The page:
The number of ransomware attacks is at an all-time high, which is alarming for all enterprises because it is impossible to patch every attack surface area to minimize the risks
Most enterprises across industry, vertical, or size today are targets of cybercriminals. Malicious actors are banking on ransomware attacks to infiltrate the network and deliver ransomware. These breaches can have a debilitating influence on the business workflow and disrupt the entire operations.
According to a report released by Verizon in 2022 titled “2022 Data Breach Investigations Report,” there was a 13% surge in the number of ransomware attacks in 2021. The surge was so steep that the numbers were higher than the last 5 years combined. Here are a few top trends and behaviors are seen in cybercriminals:
Infiltrating the network through phishing, Stolen passwords, remote desktop protocols (RDP), and exploiting vulnerabilities
Phishing emails, exploiting RDPs, and banking on IT infrastructure vulnerabilities are a few common vectors used by cybercriminals. The surge in remote working has increased the attack surface areas, which the cybercriminals can exploit using the infection vectors and accomplish a full-blown ransomware attack.
Increase in ransomware as a service (RaaS)
The underground business model of ransomware as a service is established and booming exponentially. The ransomware attackers hire third-party services for ransom negotiations and help the victims process the payments. Moreover, a few malicious ransomware attackers implement 24/7 support to facilitate the ransom payments process and restore the encrypted systems or data as quickly as possible.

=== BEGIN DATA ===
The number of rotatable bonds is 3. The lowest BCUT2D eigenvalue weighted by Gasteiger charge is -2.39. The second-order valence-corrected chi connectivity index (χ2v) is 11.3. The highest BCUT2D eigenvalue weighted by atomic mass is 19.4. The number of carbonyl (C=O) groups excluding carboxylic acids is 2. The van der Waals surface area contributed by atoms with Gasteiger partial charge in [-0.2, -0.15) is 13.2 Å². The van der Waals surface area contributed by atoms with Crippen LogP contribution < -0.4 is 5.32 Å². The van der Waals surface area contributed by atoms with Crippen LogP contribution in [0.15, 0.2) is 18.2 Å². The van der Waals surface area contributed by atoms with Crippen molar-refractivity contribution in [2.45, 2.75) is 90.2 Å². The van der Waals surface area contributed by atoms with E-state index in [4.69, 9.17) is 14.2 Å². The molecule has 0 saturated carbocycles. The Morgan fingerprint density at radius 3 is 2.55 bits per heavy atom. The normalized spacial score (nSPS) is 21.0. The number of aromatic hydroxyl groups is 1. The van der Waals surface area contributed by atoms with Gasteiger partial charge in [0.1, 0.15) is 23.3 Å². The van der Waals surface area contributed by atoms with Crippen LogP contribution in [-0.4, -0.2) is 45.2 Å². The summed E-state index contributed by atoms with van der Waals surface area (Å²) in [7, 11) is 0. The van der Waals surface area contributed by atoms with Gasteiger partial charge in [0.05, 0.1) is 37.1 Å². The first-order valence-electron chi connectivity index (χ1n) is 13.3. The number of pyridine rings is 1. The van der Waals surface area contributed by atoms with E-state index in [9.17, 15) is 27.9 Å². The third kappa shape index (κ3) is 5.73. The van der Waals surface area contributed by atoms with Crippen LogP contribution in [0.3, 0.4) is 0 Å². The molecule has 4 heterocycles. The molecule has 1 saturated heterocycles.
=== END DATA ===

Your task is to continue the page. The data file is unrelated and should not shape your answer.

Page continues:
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Passing the victim’s information to fellow ransomware groups
Ransomware attackers have started sharing the target’s information with fellow troops to diversify the threat to the victim organization. The same report of Verizon suggests that nearly 62% of the system intrusion patterns involved threat attackers compromising partners.
Mitigating the ransomware attacks
Keep all the systems, applications and software updated
Enterprises can implement a process to frequently patch to minimize their exposure to cybersecurity threats. It is an efficient and cost-effective way to frequently check for updates and end of life (EOL) notifications to identify known exploited vulnerabilities and patch them in real-time. It is essential to regularly patch the Virtual Machines (VM), serverless applications, and third-party libraries on a cloud server to minimize the attack surface areas.
Reduce the utilization of RDP and other risky services, track and secure them vigilantly
Enterprises can restrict access to the resources in the internal network and adopt virtual desktop infrastructure to minimize the risk. Once the SecOps teams assess the risks and feel that RDP is necessary to function smoothly, organizations can adopt Multiple Factor Authentication (MFA) to mitigate the risk of stolen passwords and reuse. If an organization needs RDP externally, it is essential to implement a virtual private network (VPN), virtual desktop infrastructure, and MFAs to establish a secure connection with the internal servers.
Implementing MFA in necessary processes like accessing the webmail, VPNs, critical systems, and privileged accounts manage backups will mitigate the threats. CISOs should consider reviewing the security postures of the vendors that are connected to the organization’s network. It is crucial to design and implement a process to continuously monitor the third-party vendor connections, applications, and hardware for any suspicious activity.